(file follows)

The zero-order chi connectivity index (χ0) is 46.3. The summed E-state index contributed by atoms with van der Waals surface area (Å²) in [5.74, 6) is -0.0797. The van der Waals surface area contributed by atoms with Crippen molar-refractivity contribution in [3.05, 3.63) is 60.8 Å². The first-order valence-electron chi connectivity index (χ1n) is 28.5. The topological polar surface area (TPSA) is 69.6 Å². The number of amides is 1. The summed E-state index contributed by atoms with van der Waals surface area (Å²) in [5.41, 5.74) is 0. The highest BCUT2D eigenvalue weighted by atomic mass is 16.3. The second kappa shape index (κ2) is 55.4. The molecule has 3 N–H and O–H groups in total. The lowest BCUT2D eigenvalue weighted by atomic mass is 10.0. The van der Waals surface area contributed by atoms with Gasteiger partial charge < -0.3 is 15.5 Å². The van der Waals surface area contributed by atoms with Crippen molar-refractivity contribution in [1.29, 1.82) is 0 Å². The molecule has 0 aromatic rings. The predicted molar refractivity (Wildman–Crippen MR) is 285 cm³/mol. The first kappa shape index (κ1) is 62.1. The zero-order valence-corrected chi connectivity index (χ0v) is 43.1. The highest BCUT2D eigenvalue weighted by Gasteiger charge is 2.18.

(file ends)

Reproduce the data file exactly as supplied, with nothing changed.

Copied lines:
The zero-order chi connectivity index (χ0) is 46.3. The summed E-state index contributed by atoms with van der Waals surface area (Å²) in [5.74, 6) is -0.0797. The van der Waals surface area contributed by atoms with Crippen molar-refractivity contribution in [3.05, 3.63) is 60.8 Å². The first-order valence-electron chi connectivity index (χ1n) is 28.5. The topological polar surface area (TPSA) is 69.6 Å². The number of amides is 1. The summed E-state index contributed by atoms with van der Waals surface area (Å²) in [5.41, 5.74) is 0. The highest BCUT2D eigenvalue weighted by atomic mass is 16.3. The second kappa shape index (κ2) is 55.4. The molecule has 3 N–H and O–H groups in total. The lowest BCUT2D eigenvalue weighted by atomic mass is 10.0. The van der Waals surface area contributed by atoms with Gasteiger partial charge < -0.3 is 15.5 Å². The van der Waals surface area contributed by atoms with Crippen molar-refractivity contribution in [1.29, 1.82) is 0 Å². The molecule has 0 aromatic rings. The predicted molar refractivity (Wildman–Crippen MR) is 285 cm³/mol. The first kappa shape index (κ1) is 62.1. The zero-order valence-corrected chi connectivity index (χ0v) is 43.1. The highest BCUT2D eigenvalue weighted by Gasteiger charge is 2.18.